Today’s guest post is by Jacob Hurwith.
With hundreds of miles open to habitation, people still tend to build their houses close to the houses of other people.
No matter the continent, no matter the culture, no matter the era, this is what we do.
To find an individual choosing to live completely alone in the world is so rare, we can conclude human beings need to live amongst each other for optimum survival.
We are compelled from within ourselves to group together.
Humans are social animals; it is our nature to be so, but what draws humans together to be social?
Social objects provide that reason. Social objects bind us together. The more important a social object is to us, the stronger it’ll bind us to others who also hold that social object.
What are Social Objects?
Social objects come in all sorts of types and strengths. Good social objects are complex and have lots of hooks around which to start conversations. A great example of a social object is the NHL. The NHL has history, statistics, personalities, rivalries, and a plot with heroes, goats, and momentum shifts; all of which provide rich meat for discussion before, during, and after the games are over.
Ask any NHL fan about their experience during the lockout. Likely, what you’ll hear is outrage over the months lost, and sheer joy that hockey is back. But in reality, hockey did not go anywhere. Just our beloved teams of the NHL had disappeared.
When word first spread about the NHL getting ready to lock out its players, fans tried to organize the best way they knew how – through social media and word-of-mouth. Twitter accounts and websites popped up urging fans to protest online and in person. In fact, fans used all methods of word-of-mouth to try and force a deal to end the lockout.
From Twitter to Facebook, email to snail mail, and telephone to in-person protests outside NHL headquarters and club offices, it became clear a large group of people were missing the social object that bonded them and they wanted it back.
Sorry Seems to be the Hardest Word
During the dark days of the lockout, fans were angry. Social media was abuzz with groups and protests by fans outraged that the “talks” had gone on for so long. Through it all, neither side could muster up the energy to apologize to their fans or ask them to be patient.
Players took to Twitter calling their employers all kinds of nasty things, while the owners seemed to lock themselves in a bunker. It looked for a while as though the fans had finally had enough and commentators began to ask whether they would fill up the arenas should the NHL reach an agreement.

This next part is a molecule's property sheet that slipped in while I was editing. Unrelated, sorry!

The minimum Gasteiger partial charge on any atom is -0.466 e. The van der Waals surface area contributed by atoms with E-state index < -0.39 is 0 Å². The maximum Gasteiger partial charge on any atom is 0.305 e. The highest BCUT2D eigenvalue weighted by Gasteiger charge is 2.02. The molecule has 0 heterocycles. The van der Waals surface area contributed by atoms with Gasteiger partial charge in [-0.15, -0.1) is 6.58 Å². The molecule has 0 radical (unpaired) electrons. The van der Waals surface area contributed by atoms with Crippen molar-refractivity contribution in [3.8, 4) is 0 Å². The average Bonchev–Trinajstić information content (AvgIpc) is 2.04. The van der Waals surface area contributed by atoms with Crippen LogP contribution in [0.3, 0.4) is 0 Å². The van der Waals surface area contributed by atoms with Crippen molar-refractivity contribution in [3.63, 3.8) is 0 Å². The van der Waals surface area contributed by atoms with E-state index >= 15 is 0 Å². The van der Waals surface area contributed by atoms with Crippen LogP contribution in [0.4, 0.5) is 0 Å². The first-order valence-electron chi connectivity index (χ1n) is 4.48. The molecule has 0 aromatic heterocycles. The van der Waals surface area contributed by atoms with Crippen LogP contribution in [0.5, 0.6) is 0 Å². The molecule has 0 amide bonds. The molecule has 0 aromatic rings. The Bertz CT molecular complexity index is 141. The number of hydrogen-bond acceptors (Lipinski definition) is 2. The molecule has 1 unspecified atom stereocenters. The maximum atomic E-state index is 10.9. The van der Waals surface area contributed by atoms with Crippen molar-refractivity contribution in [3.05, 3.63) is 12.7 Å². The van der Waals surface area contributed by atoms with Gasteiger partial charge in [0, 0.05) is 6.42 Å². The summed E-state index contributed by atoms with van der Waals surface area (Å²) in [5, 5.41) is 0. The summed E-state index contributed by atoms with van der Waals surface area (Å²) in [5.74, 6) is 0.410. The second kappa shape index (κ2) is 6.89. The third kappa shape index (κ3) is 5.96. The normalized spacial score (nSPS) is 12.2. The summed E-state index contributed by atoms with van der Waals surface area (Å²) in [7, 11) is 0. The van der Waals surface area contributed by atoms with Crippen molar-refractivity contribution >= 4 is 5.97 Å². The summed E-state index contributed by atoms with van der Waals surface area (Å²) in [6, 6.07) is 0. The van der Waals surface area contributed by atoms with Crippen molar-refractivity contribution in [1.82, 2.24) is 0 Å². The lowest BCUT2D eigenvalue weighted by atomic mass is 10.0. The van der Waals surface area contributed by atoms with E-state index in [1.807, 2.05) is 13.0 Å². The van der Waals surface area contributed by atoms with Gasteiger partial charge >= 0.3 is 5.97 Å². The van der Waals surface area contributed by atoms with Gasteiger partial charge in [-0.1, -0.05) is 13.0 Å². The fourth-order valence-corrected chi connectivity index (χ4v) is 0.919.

When the lockout ended, it seemed the angry fans quickly disappeared. Tweets from people threatening to boycott the game suddenly turned into Tweets about boycotting opening night, or not watching it. Then, Twitter started trending with topics celebrating the return of hockey. All those fans who were so angry with the league for turning their backs on them quickly forked over their money to secure seats for the remaining games of the season.
It may be easy to overlook the NHL or other sporting events as social objects because they are such an ingrained part of our daily discourse and culture. But strong social objects are meant to be an experience or object that brings us together; not some foreign object that we covet to physically possess.
People Trump Objects
Despite its power, it’s important to remember it’s not the social objects that matter. The people matter. Relating and being related to is what matters. Social objects are just the tool we use to make it happen. People are social creatures. Social objects are the tools we use to create opportunities to socialize with other people.
I would love to know what do you think. Are social objects key to word-of-mouth marketing?
Note: While he didn’t coin the phrase, cartoonist and author Hugh MacLeod certainly helped popularize it. In fact, he believes that social objects have been around since Aristotle’s day. He’ll be in Chicago during WOMMfest if you’re curious to know more.
Jacob Hurwith graduated from the University of Illinois at Urbana-Champaign, and began his career as a freelance journalist. He then worked for a prominent commercial brokerage firm in Chicago handling all public relations, email marketing, social media, and design initiatives. Intrigued by WOMMA, Jacob jumped at the opportunity to join them. When not working, he loves to run along the lake, write, read, attend Chicago White Sox games, and spend time with college buddies.
Note from Gini: It’s rare a White Sox fan gets the stage here, if only for a day. I clearly was asleep on the job!